If you care at all about fastball velocity, the horizontal and vertical movement of a slider, or anything else of a similar nature, you really should be reading more of Mike Fast at Baseball Prospectus – Could there be a better name for a man in their particular field, other than, perhaps, Home Run Baker?
His most recent piece about – you guessed it – fastball velocity is fascinating. For example, how velocity rises and falls with the temperature. Go figure. But from within the lengthy piece’s depths, I extracted something that may well be of interest to Giants fans. Because you’re so smart, you read the title of this post, and can put things together so quickly, you can probably guess what: Santiago Casillia’s fastball velocity. Here’s Mike:
The pitchers with the biggest changes in fastball speed from September 2009 to spring training 2010 are as follows.
Within the data, Mike shows that Casilla’s average velocity went from 92.3 mph in September of 2009 to 95.2 (change of +2.9) in the spring of 2010. Throughout 2010, he averaged 96.1 mph (change of +3.8 from September 2009).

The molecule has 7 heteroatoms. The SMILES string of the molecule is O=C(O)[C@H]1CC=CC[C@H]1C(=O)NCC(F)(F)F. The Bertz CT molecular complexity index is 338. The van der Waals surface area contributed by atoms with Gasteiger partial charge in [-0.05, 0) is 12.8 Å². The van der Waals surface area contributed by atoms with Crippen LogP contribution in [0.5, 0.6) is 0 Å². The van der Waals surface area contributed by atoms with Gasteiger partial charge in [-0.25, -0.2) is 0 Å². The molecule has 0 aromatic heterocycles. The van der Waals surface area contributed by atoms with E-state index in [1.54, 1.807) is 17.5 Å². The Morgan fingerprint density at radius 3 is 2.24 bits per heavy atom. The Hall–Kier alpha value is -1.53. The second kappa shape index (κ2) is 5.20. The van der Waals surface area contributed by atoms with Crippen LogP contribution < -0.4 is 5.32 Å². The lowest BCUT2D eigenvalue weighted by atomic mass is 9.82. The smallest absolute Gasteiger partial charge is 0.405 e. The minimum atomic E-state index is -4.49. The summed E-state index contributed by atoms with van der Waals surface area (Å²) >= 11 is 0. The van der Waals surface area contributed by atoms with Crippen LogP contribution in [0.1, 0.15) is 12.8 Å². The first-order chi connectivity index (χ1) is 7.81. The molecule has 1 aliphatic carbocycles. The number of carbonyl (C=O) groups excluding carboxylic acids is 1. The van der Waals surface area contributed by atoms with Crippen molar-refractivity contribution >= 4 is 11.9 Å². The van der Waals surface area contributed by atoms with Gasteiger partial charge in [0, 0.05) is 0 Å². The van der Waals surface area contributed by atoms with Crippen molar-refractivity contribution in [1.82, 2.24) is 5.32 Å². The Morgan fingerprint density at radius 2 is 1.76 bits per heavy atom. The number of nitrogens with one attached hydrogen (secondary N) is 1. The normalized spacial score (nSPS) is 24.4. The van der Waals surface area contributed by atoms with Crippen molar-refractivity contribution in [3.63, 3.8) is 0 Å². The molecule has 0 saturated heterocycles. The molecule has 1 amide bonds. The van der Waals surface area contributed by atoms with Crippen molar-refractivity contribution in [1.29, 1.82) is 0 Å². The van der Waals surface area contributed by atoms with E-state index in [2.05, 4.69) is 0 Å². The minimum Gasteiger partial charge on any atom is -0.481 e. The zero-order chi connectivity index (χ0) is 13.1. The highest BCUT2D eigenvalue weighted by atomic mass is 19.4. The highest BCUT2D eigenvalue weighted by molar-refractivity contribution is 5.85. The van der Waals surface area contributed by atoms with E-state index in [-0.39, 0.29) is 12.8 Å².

I have no idea what the increase in velocity can be attributed to. Casilla’s velocity increase was most dramatic of all in Fast’s study – next closest was Billy Wagner, who’d always been a flame thrower and was coming off of Tommy John surgery. In other words, it makes perfect sense. My shot in the dark is that Casilla was a minor league invite, worked out extremely hard in the offseason and was doing everything he could to make the team and stick. That’s all I got.